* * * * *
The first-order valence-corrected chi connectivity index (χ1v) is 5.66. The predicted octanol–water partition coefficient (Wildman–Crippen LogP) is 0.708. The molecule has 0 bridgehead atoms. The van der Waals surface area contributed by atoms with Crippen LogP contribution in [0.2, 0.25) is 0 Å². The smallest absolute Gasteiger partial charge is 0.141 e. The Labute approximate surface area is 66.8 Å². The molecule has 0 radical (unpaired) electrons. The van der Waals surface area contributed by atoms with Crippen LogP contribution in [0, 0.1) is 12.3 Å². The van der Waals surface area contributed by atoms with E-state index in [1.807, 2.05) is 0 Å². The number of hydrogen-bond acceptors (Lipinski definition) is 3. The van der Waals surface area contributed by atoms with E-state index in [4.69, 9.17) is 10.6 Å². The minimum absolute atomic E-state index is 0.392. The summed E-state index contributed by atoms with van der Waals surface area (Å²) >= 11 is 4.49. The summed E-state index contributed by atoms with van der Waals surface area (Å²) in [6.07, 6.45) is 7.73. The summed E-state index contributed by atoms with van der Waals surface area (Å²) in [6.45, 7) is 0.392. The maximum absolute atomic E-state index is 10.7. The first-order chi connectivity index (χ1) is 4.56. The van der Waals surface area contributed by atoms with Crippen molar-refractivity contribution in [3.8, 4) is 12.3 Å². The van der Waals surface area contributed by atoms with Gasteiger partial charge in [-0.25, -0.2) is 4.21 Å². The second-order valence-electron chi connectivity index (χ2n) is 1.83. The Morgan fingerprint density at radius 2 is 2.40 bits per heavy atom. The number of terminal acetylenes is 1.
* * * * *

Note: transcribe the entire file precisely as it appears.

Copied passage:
The first-order valence-corrected chi connectivity index (χ1v) is 5.66. The predicted octanol–water partition coefficient (Wildman–Crippen LogP) is 0.708. The molecule has 0 bridgehead atoms. The van der Waals surface area contributed by atoms with Crippen LogP contribution in [0.2, 0.25) is 0 Å². The smallest absolute Gasteiger partial charge is 0.141 e. The Labute approximate surface area is 66.8 Å². The molecule has 0 radical (unpaired) electrons. The van der Waals surface area contributed by atoms with Crippen LogP contribution in [0, 0.1) is 12.3 Å². The van der Waals surface area contributed by atoms with E-state index in [1.807, 2.05) is 0 Å². The number of hydrogen-bond acceptors (Lipinski definition) is 3. The van der Waals surface area contributed by atoms with E-state index in [4.69, 9.17) is 10.6 Å². The minimum absolute atomic E-state index is 0.392. The summed E-state index contributed by atoms with van der Waals surface area (Å²) >= 11 is 4.49. The summed E-state index contributed by atoms with van der Waals surface area (Å²) in [6.07, 6.45) is 7.73. The summed E-state index contributed by atoms with van der Waals surface area (Å²) in [6.45, 7) is 0.392. The maximum absolute atomic E-state index is 10.7. The first-order chi connectivity index (χ1) is 4.56. The van der Waals surface area contributed by atoms with Crippen molar-refractivity contribution in [3.8, 4) is 12.3 Å². The van der Waals surface area contributed by atoms with Gasteiger partial charge in [-0.25, -0.2) is 4.21 Å². The second-order valence-electron chi connectivity index (χ2n) is 1.83. The Morgan fingerprint density at radius 2 is 2.40 bits per heavy atom. The number of terminal acetylenes is 1.